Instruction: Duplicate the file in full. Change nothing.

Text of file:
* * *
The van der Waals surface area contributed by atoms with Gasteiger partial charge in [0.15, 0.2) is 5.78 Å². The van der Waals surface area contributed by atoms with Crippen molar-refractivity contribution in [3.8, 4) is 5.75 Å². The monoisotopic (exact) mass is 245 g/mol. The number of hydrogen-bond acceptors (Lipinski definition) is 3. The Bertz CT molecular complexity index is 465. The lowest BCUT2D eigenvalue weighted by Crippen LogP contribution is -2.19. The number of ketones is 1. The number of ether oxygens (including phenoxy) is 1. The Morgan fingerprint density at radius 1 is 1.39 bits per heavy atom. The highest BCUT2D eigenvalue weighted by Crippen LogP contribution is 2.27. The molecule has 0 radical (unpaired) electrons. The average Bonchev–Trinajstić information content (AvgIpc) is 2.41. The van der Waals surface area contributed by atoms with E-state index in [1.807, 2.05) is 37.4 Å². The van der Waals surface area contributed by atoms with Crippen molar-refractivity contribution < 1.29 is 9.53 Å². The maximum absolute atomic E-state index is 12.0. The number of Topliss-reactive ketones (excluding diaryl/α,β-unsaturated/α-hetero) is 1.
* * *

The van der Waals surface area contributed by atoms with Gasteiger partial charge in [0.15, 0.2) is 5.78 Å². The van der Waals surface area contributed by atoms with Crippen molar-refractivity contribution in [3.8, 4) is 5.75 Å². The monoisotopic (exact) mass is 245 g/mol. The number of hydrogen-bond acceptors (Lipinski definition) is 3. The Bertz CT molecular complexity index is 465. The lowest BCUT2D eigenvalue weighted by Crippen LogP contribution is -2.19. The number of ketones is 1. The number of ether oxygens (including phenoxy) is 1. The Morgan fingerprint density at radius 1 is 1.39 bits per heavy atom. The highest BCUT2D eigenvalue weighted by Crippen LogP contribution is 2.27. The molecule has 0 radical (unpaired) electrons. The average Bonchev–Trinajstić information content (AvgIpc) is 2.41. The van der Waals surface area contributed by atoms with E-state index in [1.807, 2.05) is 37.4 Å². The van der Waals surface area contributed by atoms with Crippen molar-refractivity contribution < 1.29 is 9.53 Å². The maximum absolute atomic E-state index is 12.0. The number of Topliss-reactive ketones (excluding diaryl/α,β-unsaturated/α-hetero) is 1.